Thursday, May 13, 2010

Lunch at Gourmet Dumpling House, Boston

I had lunch in Chinatown with a former colleague today. It turns out that Richard and I have more in common than we had found out when working together for a few years in our past lives at Fidelity. Richard likes good food and is very willing to share his finds and favorites with others. What more could someone ask for in a foodie friend?

I will quickly dispense with the Chinese food stereotypes. My wife and I eat the typical American style Chinese food from the local places in NH every few months. We both like both rice and noodle dishes and of course the typical fried selections. We have been to a few authentic Asian restaurants including for Dim Sum, but our experience is pretty limited. This is going to change, I can tell.

We headed over to Gourmet Dumpling House, my pick of 4 choices from Richard’s recommendations, which turns out to be his favorite. A lucky pick for sure. After being seated he shared a funny anecdote about how one of his past teams had asked him to assume the dinner outing organizer role, down to picking the dishes. Since I wasn’t familiar with the menu and was very interested in trying new things this also worked out well for me.

Our order consisted of the Mini Juicy Dumplings with Pork, Twice Cooked Pork and Sautéed Julienne Beef with Long Horn Peppers. The pork and beef dishes also come with white rice and the soup of the day, a seaweed soup with a pork broth.

The soup had an interesting flavor that was certainly new to me, much like briny spinach. The seaweed had a bit more structure to it, like sliced pea pods or slivered green beans. I didn’t finish it only because everything else started arriving and smelled so good.

The juicy dumplings also seem to be called soup dumplings in a series of Yelp reviews. I add that for those that might have seen the reviews and would want to know if these are the same. Richard explained a useful procedure for eating the dumplings, because as the name infers, they do have broth inside and it will be messy if you are not careful. Thank you much for the advice. I had one misstep, but the broth hit the napkin and not my pants so I was all set. Essentially you use the special spoon provided in coordination with your chopsticks to secure a dumpling such that you can puncture the top or side, make sure you orient the puncture area upwards; and suck the broth out before biting into the dumpling. That is fun food! The broth was very flavorful and the pork inside was moist, seasoned well but not spicy. I will definitely be back for this dish and some of variations I see on their menu as I write this.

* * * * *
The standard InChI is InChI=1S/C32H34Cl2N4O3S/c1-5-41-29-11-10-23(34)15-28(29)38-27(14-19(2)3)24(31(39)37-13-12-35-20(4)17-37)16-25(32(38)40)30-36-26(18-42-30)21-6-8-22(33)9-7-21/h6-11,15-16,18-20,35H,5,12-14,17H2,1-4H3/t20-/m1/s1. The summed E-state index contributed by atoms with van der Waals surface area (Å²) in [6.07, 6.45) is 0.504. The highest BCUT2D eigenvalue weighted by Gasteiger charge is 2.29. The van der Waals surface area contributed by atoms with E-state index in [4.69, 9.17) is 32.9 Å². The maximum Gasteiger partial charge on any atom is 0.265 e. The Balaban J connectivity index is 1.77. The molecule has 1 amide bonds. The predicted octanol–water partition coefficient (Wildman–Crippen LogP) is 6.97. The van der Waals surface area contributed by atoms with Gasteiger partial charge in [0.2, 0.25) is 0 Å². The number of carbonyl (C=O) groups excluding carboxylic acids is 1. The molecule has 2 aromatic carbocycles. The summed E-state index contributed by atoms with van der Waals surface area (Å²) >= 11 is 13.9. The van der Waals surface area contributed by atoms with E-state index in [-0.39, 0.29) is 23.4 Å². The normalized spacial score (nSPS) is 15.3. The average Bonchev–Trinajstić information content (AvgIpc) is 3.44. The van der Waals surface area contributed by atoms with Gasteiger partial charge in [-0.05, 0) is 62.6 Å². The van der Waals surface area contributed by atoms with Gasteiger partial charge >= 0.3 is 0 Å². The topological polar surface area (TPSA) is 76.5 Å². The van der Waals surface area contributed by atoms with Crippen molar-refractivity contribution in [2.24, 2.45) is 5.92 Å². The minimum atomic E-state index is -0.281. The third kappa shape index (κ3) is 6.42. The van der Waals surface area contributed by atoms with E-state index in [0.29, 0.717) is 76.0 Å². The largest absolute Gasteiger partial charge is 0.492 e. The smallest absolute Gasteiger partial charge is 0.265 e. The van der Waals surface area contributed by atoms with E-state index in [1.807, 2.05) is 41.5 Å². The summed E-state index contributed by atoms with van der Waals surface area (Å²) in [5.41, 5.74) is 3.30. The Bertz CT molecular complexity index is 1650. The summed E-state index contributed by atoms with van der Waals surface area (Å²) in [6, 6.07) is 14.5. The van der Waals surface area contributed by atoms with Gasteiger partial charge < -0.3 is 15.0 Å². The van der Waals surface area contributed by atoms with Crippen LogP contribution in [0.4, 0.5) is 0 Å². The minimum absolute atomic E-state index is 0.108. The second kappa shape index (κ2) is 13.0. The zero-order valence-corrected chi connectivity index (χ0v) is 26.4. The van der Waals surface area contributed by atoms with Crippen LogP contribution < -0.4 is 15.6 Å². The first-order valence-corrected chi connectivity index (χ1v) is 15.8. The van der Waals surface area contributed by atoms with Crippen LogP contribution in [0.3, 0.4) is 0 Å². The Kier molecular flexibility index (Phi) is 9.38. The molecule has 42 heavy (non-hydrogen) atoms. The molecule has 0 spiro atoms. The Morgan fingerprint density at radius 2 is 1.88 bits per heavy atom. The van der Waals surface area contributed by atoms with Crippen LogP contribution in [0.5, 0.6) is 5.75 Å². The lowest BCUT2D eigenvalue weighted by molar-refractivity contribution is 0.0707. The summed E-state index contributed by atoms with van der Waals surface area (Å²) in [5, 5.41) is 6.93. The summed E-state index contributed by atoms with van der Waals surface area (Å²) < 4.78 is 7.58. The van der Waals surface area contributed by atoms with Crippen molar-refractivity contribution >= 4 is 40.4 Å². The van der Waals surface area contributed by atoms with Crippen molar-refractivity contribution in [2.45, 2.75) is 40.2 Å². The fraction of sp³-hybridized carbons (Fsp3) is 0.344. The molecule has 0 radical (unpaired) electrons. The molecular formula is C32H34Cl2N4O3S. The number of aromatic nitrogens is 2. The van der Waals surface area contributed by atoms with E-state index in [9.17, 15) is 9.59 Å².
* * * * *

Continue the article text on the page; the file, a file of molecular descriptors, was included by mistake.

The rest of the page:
The Twice Cooked Pork came next. As best as I could tell the dish contained green chilies, cabbage or Asian lettuce in addition to the pork. Richard asserted the pork looked like bacon which I had to agree with. If so, the second cooking was most likely the preparation in this dish. The texture of the meat was not as juicy as bacon might infer, more like crispy skin perhaps. The sauce was spicy but easily manageable. Good combo with the rice.

The Sautéed Julienne Beef with Long Horn Peppers arrived and from the moment I saw it I knew I was going to enjoy it. There was almost as much pepper as there was beef! Richard clearly stated that the restaurant typically uses very fresh peppers and they would likely be hot. No problem I thought. This dish was indeed spicy, the kind that builds and then just lingers. Luckily it didn’t keep building but it didn’t go away for about 30 minutes either. It was so good I couldn’t stop eating it. The beef was well cooked, lean and not fatty. The brown sauce was light and the pepper seeds were everywhere. The visual gives away its truth!

In discussing the dishes Richard explained that the selections were more representative of northern Chinese cuisine and that the dumplings are normally associated with Shanghai.

The restaurant is small and will be quite busy during the lunch and dinner rush. We went at 1:30 and were seated about a minute later. It would be worth a wait if you have it. The food was hot, quickly prepared and of excellent quality. The service was prompt and excellent. You can also buy canned beer, what looked like small bottles of wine and sodas. I stuck with the tea.

Our conversation over lunch was interesting as we agreed that our mutual love of food was something we had never really talked about before and now need to catch up on. We also shared an appreciation for the book Outliers by Malcolm Gladwell. In Outliers Gladwell lays down a good argument that success is a combination of luck, location, openness, desire, skill and isn’t easily created. I offered up a sense of the serendipity that that book has helped me be more open too, the basis of my goal of becoming a sommelier and exploring food and wine. Good times.



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